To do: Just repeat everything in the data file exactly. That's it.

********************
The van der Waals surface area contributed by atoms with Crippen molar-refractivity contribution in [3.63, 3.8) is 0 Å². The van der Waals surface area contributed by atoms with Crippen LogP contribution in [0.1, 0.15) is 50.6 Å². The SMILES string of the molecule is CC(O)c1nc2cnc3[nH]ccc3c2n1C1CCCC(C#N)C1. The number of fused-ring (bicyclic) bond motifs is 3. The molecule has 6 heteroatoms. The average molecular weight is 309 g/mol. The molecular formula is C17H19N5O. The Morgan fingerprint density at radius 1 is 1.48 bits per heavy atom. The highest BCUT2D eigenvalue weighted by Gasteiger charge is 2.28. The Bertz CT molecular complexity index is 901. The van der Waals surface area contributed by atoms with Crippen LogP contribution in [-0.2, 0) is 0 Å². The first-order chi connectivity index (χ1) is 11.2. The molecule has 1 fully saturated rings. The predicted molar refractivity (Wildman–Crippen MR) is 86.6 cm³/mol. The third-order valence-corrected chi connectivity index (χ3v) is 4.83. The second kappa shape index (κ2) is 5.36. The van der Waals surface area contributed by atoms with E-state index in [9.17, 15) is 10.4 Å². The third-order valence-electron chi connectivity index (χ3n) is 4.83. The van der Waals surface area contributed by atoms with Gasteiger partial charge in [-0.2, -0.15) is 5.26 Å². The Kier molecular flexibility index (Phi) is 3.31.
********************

The van der Waals surface area contributed by atoms with Crippen molar-refractivity contribution in [3.63, 3.8) is 0 Å². The van der Waals surface area contributed by atoms with Crippen LogP contribution in [0.1, 0.15) is 50.6 Å². The SMILES string of the molecule is CC(O)c1nc2cnc3[nH]ccc3c2n1C1CCCC(C#N)C1. The number of fused-ring (bicyclic) bond motifs is 3. The molecule has 6 heteroatoms. The average molecular weight is 309 g/mol. The molecular formula is C17H19N5O. The Morgan fingerprint density at radius 1 is 1.48 bits per heavy atom. The highest BCUT2D eigenvalue weighted by Gasteiger charge is 2.28. The Bertz CT molecular complexity index is 901. The van der Waals surface area contributed by atoms with Crippen LogP contribution in [-0.2, 0) is 0 Å². The first-order chi connectivity index (χ1) is 11.2. The molecule has 1 fully saturated rings. The predicted molar refractivity (Wildman–Crippen MR) is 86.6 cm³/mol. The third-order valence-corrected chi connectivity index (χ3v) is 4.83. The second kappa shape index (κ2) is 5.36. The van der Waals surface area contributed by atoms with E-state index in [9.17, 15) is 10.4 Å². The third-order valence-electron chi connectivity index (χ3n) is 4.83. The van der Waals surface area contributed by atoms with Gasteiger partial charge in [-0.2, -0.15) is 5.26 Å². The Kier molecular flexibility index (Phi) is 3.31.